It must be nice to go on a diet and make $45 million as a result. There is only one person in America who can pull off that trick — Oprah Winfrey.
The media mogul has gone on diets in the public eye before, but never one quite like this. Winfrey has signed a five-year deal with Weight Watchers (NYSE: WTW) in which she acquired a 10% stake in the company through her Oprah Winfrey Network (OWN) for $43.2 million. She acquired around 6.4 million shares at $6.79 per share, and will also have options to buy another 5% stake if she chooses.
Winfrey will make appearances for Weight Watchers and let the company use her name and likeness for advertising purposes. She will also join Weight Watcher's Board of Directors. However, Winfrey will be more than just a spokesperson and part owner; she will be a client as well. She will be working with a personal coach and using the Weight Watchers mobile app to help her through her dieting struggles. Winfrey has battled with her weight for years, even going so far as to take a wagon full of 67 pounds of fat onstage to illustrate the amount of weight she had lost at the time.
In a statement, Winfrey said that Weight Watchers had given her the resources to start making the lasting shift she, and so many others struggling with excess weight, had always longed for. She went on to add that she believes in the program so much that she decided to invest in the company and partner in its evolution.
Weight Watcher’s evolution involves an emphasis toward overall health instead of simply focusing on shedding unwanted pounds. The company has recognized the need to alter its approach as high-tech competitors such as health-related smartphone apps chopped away at its market share. Earnings had decreased annually since 2011, and meeting attendees had fallen from 1.3 million members to approximately 800,000 in that same time frame. Weight Watchers stock had fallen 73% for the year prior to the announcement.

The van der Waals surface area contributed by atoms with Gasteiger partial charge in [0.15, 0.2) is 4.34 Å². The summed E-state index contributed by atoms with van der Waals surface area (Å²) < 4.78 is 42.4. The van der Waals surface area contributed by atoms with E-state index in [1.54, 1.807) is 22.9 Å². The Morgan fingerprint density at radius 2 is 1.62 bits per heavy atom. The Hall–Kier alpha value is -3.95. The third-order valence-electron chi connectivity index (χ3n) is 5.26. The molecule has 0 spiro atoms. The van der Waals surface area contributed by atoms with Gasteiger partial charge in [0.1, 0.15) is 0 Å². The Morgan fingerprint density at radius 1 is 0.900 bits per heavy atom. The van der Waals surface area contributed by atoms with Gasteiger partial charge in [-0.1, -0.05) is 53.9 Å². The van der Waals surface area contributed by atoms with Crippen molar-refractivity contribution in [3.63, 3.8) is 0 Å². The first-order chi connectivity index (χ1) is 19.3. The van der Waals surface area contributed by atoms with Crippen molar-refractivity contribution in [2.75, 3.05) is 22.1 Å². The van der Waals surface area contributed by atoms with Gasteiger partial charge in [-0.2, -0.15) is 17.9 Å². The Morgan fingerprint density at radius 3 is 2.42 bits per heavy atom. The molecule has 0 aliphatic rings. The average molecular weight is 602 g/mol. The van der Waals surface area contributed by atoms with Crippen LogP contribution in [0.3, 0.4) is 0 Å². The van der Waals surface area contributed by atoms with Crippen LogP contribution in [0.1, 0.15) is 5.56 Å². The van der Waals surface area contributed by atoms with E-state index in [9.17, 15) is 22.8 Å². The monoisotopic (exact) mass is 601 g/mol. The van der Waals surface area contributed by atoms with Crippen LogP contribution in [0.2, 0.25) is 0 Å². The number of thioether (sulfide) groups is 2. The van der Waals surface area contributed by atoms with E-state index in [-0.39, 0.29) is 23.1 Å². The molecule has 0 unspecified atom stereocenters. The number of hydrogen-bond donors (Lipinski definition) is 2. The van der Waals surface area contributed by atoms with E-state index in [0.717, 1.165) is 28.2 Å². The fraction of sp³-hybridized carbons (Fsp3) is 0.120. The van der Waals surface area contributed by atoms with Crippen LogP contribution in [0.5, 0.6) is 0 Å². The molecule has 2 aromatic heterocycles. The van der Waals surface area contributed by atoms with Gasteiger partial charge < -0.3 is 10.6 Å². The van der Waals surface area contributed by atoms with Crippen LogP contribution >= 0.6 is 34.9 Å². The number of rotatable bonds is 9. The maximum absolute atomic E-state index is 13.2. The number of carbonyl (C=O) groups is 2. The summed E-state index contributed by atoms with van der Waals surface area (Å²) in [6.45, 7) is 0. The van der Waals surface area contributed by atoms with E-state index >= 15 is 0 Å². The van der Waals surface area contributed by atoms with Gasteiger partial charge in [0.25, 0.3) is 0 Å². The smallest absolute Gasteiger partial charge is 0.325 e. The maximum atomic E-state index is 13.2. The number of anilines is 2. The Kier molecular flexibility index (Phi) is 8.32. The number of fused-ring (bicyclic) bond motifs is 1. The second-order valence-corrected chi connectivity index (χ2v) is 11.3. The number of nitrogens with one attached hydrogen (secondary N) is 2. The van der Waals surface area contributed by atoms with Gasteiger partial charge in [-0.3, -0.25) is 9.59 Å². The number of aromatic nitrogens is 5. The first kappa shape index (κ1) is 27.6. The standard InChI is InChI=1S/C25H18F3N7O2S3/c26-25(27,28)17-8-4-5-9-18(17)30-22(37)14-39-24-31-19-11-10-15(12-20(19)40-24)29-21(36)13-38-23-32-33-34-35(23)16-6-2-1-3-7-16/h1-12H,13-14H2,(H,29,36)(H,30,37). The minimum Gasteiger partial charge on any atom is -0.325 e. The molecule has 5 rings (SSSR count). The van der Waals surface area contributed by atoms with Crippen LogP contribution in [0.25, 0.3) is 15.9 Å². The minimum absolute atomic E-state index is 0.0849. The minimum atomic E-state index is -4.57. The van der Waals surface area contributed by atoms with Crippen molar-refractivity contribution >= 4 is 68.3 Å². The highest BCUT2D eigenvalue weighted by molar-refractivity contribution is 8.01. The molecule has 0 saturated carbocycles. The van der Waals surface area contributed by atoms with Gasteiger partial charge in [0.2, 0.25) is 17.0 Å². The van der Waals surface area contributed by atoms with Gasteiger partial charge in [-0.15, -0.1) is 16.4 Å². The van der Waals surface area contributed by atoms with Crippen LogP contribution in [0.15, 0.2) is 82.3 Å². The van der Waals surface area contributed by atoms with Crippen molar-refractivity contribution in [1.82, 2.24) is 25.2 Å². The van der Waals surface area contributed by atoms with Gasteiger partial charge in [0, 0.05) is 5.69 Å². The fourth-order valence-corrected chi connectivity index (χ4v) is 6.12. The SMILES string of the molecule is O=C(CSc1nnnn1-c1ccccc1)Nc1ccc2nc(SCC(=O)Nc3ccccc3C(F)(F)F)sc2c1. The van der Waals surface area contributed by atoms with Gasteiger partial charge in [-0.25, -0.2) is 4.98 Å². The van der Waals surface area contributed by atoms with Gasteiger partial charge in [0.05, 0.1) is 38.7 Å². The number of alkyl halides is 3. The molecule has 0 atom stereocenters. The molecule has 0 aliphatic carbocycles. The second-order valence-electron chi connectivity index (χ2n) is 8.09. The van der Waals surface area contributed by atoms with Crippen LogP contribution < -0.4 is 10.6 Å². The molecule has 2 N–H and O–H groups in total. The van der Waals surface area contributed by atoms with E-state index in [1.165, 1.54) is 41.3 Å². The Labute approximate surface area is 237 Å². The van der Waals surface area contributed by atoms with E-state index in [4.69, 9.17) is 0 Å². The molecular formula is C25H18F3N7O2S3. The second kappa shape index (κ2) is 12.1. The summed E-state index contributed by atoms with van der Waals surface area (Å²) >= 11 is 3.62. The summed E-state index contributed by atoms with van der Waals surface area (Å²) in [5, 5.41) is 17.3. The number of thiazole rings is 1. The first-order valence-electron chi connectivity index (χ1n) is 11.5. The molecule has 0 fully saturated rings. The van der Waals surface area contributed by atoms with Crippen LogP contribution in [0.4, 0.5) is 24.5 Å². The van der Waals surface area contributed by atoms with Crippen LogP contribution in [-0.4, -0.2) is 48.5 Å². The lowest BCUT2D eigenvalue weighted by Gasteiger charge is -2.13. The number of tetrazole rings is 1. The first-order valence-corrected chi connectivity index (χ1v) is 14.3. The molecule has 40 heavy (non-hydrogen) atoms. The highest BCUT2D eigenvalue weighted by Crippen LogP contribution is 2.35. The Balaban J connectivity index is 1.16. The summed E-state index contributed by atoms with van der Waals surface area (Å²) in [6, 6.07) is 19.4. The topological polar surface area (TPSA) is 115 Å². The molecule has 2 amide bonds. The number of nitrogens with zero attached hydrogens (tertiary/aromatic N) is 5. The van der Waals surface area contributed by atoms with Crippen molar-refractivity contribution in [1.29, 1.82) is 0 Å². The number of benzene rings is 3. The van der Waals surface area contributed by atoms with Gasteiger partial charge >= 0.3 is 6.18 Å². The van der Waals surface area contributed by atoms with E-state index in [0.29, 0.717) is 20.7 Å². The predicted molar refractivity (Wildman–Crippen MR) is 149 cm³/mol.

The deal with Winfrey was the perfect tonic for Weight Watcher's beleaguered stock. After the announcement, the stock more than doubled to $13.92 per share, making Winfrey an immediate $45 million on her investment. Such is the persuasive power of Oprah.
Winfrey may not have her iconic daytime talk show anymore, but she does have her own network, her own magazine (O), and Oprah.com to reach her audience. Her social media connections are equally strong, with 29 million Twitter followers, another 11 million on Facebook, and 4 million additional followers on Instagram. There will be no shortage of advertising opportunities.
Winfrey shied away from product endorsements during the run of her talk show, but Weight Watchers is not her first endorsement since the talk show left the air. She also has a relationship with Starbucks to peddle Oprah-branded teas.
The Oprah effect has Weight Watchers off to a great start, but will it last? It is not a given. Winfrey's once-powerful book club that could make almost any book into a best seller was re-launched in 2012, but the effect has diminished without the power of daily viewership behind it. It is possible that Weight Watchers' effect will fade as well, because the addition of Oprah does not address the competition problem.
We wish Oprah the best of luck on her personal journey, and we will not be surprised if she manages to revive the fortunes of Weight Watchers. Never count out the magic of Oprah.